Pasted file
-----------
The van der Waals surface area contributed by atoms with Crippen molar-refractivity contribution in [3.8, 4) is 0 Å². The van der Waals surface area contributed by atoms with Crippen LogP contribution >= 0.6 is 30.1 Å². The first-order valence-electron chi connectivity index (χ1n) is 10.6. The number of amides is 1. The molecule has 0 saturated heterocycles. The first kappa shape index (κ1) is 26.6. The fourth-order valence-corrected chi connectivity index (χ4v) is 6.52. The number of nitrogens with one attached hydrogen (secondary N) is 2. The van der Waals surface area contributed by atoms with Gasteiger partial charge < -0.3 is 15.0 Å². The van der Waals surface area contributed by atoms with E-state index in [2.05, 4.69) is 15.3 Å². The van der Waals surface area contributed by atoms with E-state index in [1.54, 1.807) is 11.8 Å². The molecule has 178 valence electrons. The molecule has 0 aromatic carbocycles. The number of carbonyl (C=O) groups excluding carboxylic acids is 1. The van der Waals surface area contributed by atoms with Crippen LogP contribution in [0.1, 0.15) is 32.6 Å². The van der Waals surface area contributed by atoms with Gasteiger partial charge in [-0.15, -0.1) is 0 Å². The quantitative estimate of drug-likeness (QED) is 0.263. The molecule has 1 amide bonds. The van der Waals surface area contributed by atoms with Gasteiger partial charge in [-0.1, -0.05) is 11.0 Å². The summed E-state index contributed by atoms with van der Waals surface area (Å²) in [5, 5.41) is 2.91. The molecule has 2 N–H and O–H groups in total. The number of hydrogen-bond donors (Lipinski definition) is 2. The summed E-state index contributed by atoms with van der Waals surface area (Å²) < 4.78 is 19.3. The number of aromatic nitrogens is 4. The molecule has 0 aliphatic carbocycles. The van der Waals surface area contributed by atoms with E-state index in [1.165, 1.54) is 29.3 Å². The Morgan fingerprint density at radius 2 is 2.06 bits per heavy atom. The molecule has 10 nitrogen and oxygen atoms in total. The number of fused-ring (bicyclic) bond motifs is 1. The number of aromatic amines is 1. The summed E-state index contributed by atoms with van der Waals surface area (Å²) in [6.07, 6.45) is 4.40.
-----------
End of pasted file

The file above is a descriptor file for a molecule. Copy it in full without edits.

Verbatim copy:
The van der Waals surface area contributed by atoms with Crippen molar-refractivity contribution in [3.8, 4) is 0 Å². The van der Waals surface area contributed by atoms with Crippen LogP contribution >= 0.6 is 30.1 Å². The first-order valence-electron chi connectivity index (χ1n) is 10.6. The number of amides is 1. The molecule has 0 saturated heterocycles. The first kappa shape index (κ1) is 26.6. The fourth-order valence-corrected chi connectivity index (χ4v) is 6.52. The number of nitrogens with one attached hydrogen (secondary N) is 2. The van der Waals surface area contributed by atoms with Gasteiger partial charge < -0.3 is 15.0 Å². The van der Waals surface area contributed by atoms with E-state index in [2.05, 4.69) is 15.3 Å². The van der Waals surface area contributed by atoms with E-state index in [1.54, 1.807) is 11.8 Å². The molecule has 178 valence electrons. The molecule has 0 aromatic carbocycles. The number of carbonyl (C=O) groups excluding carboxylic acids is 1. The van der Waals surface area contributed by atoms with Crippen LogP contribution in [0.1, 0.15) is 32.6 Å². The van der Waals surface area contributed by atoms with Gasteiger partial charge in [-0.15, -0.1) is 0 Å². The quantitative estimate of drug-likeness (QED) is 0.263. The molecule has 1 amide bonds. The van der Waals surface area contributed by atoms with Gasteiger partial charge in [-0.1, -0.05) is 11.0 Å². The summed E-state index contributed by atoms with van der Waals surface area (Å²) in [5, 5.41) is 2.91. The molecule has 2 N–H and O–H groups in total. The number of hydrogen-bond donors (Lipinski definition) is 2. The summed E-state index contributed by atoms with van der Waals surface area (Å²) < 4.78 is 19.3. The number of aromatic nitrogens is 4. The molecule has 0 aliphatic carbocycles. The van der Waals surface area contributed by atoms with E-state index in [1.165, 1.54) is 29.3 Å². The Morgan fingerprint density at radius 2 is 2.06 bits per heavy atom. The molecule has 10 nitrogen and oxygen atoms in total. The number of fused-ring (bicyclic) bond motifs is 1. The number of aromatic amines is 1. The summed E-state index contributed by atoms with van der Waals surface area (Å²) in [6.07, 6.45) is 4.40.